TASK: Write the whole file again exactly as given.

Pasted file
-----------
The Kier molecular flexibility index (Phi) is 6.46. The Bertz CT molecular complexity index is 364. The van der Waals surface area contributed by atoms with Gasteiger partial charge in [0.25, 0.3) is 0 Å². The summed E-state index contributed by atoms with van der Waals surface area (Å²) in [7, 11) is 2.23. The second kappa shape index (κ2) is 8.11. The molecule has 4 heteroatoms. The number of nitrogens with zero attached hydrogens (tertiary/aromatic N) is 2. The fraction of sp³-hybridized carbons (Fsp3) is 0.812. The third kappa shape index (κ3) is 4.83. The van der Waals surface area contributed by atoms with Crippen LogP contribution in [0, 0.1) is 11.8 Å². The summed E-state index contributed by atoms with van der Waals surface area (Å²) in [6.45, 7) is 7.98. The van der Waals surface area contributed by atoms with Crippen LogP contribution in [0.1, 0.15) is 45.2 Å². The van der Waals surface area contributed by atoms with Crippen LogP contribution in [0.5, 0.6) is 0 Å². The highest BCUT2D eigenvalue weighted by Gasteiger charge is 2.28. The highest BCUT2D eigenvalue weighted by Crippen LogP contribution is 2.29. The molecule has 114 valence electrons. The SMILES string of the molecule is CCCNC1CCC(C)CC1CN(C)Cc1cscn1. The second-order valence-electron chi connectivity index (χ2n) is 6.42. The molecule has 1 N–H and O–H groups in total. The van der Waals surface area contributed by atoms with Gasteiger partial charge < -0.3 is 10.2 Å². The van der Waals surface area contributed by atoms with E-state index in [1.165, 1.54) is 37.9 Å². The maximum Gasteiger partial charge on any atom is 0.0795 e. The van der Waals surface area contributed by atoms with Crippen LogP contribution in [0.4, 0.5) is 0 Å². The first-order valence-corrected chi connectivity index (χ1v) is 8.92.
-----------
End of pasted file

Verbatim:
The Kier molecular flexibility index (Phi) is 6.46. The Bertz CT molecular complexity index is 364. The van der Waals surface area contributed by atoms with Gasteiger partial charge in [0.25, 0.3) is 0 Å². The summed E-state index contributed by atoms with van der Waals surface area (Å²) in [7, 11) is 2.23. The second kappa shape index (κ2) is 8.11. The molecule has 4 heteroatoms. The number of nitrogens with zero attached hydrogens (tertiary/aromatic N) is 2. The fraction of sp³-hybridized carbons (Fsp3) is 0.812. The third kappa shape index (κ3) is 4.83. The van der Waals surface area contributed by atoms with Crippen LogP contribution in [0, 0.1) is 11.8 Å². The summed E-state index contributed by atoms with van der Waals surface area (Å²) in [6.45, 7) is 7.98. The van der Waals surface area contributed by atoms with Crippen LogP contribution in [0.1, 0.15) is 45.2 Å². The van der Waals surface area contributed by atoms with Crippen LogP contribution in [0.5, 0.6) is 0 Å². The highest BCUT2D eigenvalue weighted by Gasteiger charge is 2.28. The highest BCUT2D eigenvalue weighted by Crippen LogP contribution is 2.29. The molecule has 114 valence electrons. The SMILES string of the molecule is CCCNC1CCC(C)CC1CN(C)Cc1cscn1. The second-order valence-electron chi connectivity index (χ2n) is 6.42. The molecule has 1 N–H and O–H groups in total. The van der Waals surface area contributed by atoms with Gasteiger partial charge < -0.3 is 10.2 Å². The van der Waals surface area contributed by atoms with E-state index in [1.165, 1.54) is 37.9 Å². The maximum Gasteiger partial charge on any atom is 0.0795 e. The van der Waals surface area contributed by atoms with Crippen LogP contribution in [0.4, 0.5) is 0 Å². The first-order valence-corrected chi connectivity index (χ1v) is 8.92.